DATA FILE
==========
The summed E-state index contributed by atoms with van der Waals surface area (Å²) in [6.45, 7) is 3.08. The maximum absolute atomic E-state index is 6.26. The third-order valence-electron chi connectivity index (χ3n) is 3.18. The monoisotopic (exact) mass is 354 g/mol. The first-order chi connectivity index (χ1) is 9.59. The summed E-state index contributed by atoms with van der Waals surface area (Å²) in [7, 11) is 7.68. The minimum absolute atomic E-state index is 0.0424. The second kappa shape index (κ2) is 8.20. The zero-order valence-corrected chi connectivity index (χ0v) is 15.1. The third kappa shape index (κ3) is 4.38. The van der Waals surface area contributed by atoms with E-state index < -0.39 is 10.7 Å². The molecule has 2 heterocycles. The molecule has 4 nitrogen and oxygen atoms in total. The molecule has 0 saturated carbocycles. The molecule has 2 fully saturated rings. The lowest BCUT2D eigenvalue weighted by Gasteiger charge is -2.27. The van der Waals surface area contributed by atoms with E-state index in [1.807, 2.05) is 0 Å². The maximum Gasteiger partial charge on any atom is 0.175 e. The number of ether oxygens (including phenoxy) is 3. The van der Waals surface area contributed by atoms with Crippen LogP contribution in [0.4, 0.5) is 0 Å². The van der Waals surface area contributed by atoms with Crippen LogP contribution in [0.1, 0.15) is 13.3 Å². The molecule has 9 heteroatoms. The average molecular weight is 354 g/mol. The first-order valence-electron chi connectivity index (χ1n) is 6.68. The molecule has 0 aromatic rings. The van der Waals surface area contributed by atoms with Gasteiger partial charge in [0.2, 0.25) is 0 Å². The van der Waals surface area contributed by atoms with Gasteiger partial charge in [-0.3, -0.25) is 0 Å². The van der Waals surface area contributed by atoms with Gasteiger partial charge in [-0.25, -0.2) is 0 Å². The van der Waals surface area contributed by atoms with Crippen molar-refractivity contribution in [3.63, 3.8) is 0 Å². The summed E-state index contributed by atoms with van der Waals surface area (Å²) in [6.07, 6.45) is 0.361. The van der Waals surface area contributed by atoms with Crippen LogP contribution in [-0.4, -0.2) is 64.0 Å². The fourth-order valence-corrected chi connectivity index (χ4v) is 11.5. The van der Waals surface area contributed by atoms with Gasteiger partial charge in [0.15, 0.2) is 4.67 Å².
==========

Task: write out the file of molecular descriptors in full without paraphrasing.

The summed E-state index contributed by atoms with van der Waals surface area (Å²) in [6.45, 7) is 3.08. The maximum absolute atomic E-state index is 6.26. The third-order valence-electron chi connectivity index (χ3n) is 3.18. The monoisotopic (exact) mass is 354 g/mol. The first-order chi connectivity index (χ1) is 9.59. The summed E-state index contributed by atoms with van der Waals surface area (Å²) in [7, 11) is 7.68. The minimum absolute atomic E-state index is 0.0424. The second kappa shape index (κ2) is 8.20. The zero-order valence-corrected chi connectivity index (χ0v) is 15.1. The third kappa shape index (κ3) is 4.38. The van der Waals surface area contributed by atoms with E-state index < -0.39 is 10.7 Å². The molecule has 2 heterocycles. The molecule has 4 nitrogen and oxygen atoms in total. The molecule has 0 saturated carbocycles. The molecule has 2 fully saturated rings. The lowest BCUT2D eigenvalue weighted by Gasteiger charge is -2.27. The van der Waals surface area contributed by atoms with E-state index in [1.807, 2.05) is 0 Å². The maximum Gasteiger partial charge on any atom is 0.175 e. The number of ether oxygens (including phenoxy) is 3. The van der Waals surface area contributed by atoms with Crippen LogP contribution in [0.4, 0.5) is 0 Å². The van der Waals surface area contributed by atoms with Crippen LogP contribution in [0.1, 0.15) is 13.3 Å². The molecule has 9 heteroatoms. The average molecular weight is 354 g/mol. The first-order valence-electron chi connectivity index (χ1n) is 6.68. The molecule has 0 aromatic rings. The van der Waals surface area contributed by atoms with Gasteiger partial charge in [0.2, 0.25) is 0 Å². The van der Waals surface area contributed by atoms with Gasteiger partial charge in [-0.3, -0.25) is 0 Å². The van der Waals surface area contributed by atoms with Gasteiger partial charge in [-0.25, -0.2) is 0 Å². The van der Waals surface area contributed by atoms with Crippen molar-refractivity contribution in [3.63, 3.8) is 0 Å². The summed E-state index contributed by atoms with van der Waals surface area (Å²) in [6.07, 6.45) is 0.361. The van der Waals surface area contributed by atoms with Crippen LogP contribution in [-0.4, -0.2) is 64.0 Å². The fourth-order valence-corrected chi connectivity index (χ4v) is 11.5. The van der Waals surface area contributed by atoms with Gasteiger partial charge in [0.15, 0.2) is 4.67 Å².